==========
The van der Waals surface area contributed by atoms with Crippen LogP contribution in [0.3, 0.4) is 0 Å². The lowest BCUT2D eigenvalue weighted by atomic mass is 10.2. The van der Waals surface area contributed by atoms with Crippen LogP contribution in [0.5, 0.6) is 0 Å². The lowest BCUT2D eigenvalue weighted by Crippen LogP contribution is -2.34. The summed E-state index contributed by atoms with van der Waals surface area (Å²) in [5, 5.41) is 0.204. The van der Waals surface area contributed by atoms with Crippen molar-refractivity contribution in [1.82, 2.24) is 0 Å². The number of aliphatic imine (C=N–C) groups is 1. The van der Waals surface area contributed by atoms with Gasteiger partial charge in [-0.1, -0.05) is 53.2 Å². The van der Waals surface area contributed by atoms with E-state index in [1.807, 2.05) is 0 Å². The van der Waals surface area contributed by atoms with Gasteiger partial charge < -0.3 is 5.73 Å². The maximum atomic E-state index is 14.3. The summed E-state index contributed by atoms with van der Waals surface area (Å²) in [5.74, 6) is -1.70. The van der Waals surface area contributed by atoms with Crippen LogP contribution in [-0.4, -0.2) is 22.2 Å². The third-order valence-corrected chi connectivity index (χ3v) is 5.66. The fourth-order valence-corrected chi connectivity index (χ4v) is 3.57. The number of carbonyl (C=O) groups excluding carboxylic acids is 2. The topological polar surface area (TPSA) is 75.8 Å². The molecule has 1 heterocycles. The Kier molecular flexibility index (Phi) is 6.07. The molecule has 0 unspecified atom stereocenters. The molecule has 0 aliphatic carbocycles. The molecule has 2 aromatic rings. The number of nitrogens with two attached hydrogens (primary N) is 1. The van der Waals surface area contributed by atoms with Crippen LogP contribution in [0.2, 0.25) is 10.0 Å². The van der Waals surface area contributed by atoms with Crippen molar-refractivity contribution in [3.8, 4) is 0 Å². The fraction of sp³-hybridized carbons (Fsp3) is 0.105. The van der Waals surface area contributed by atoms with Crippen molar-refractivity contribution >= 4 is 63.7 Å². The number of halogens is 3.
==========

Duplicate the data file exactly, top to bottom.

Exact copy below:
The van der Waals surface area contributed by atoms with Crippen LogP contribution in [0.3, 0.4) is 0 Å². The lowest BCUT2D eigenvalue weighted by atomic mass is 10.2. The van der Waals surface area contributed by atoms with Crippen LogP contribution in [0.5, 0.6) is 0 Å². The lowest BCUT2D eigenvalue weighted by Crippen LogP contribution is -2.34. The summed E-state index contributed by atoms with van der Waals surface area (Å²) in [5, 5.41) is 0.204. The van der Waals surface area contributed by atoms with Crippen molar-refractivity contribution in [1.82, 2.24) is 0 Å². The number of aliphatic imine (C=N–C) groups is 1. The van der Waals surface area contributed by atoms with Gasteiger partial charge in [-0.1, -0.05) is 53.2 Å². The van der Waals surface area contributed by atoms with E-state index in [1.807, 2.05) is 0 Å². The van der Waals surface area contributed by atoms with Gasteiger partial charge < -0.3 is 5.73 Å². The maximum atomic E-state index is 14.3. The summed E-state index contributed by atoms with van der Waals surface area (Å²) in [5.74, 6) is -1.70. The van der Waals surface area contributed by atoms with Crippen LogP contribution in [-0.4, -0.2) is 22.2 Å². The third-order valence-corrected chi connectivity index (χ3v) is 5.66. The fourth-order valence-corrected chi connectivity index (χ4v) is 3.57. The number of carbonyl (C=O) groups excluding carboxylic acids is 2. The topological polar surface area (TPSA) is 75.8 Å². The molecule has 1 heterocycles. The Kier molecular flexibility index (Phi) is 6.07. The molecule has 0 unspecified atom stereocenters. The molecule has 0 aliphatic carbocycles. The molecule has 2 aromatic rings. The number of nitrogens with two attached hydrogens (primary N) is 1. The van der Waals surface area contributed by atoms with Crippen LogP contribution in [0.2, 0.25) is 10.0 Å². The van der Waals surface area contributed by atoms with Crippen molar-refractivity contribution in [3.8, 4) is 0 Å². The fraction of sp³-hybridized carbons (Fsp3) is 0.105. The van der Waals surface area contributed by atoms with Crippen molar-refractivity contribution >= 4 is 63.7 Å². The number of halogens is 3.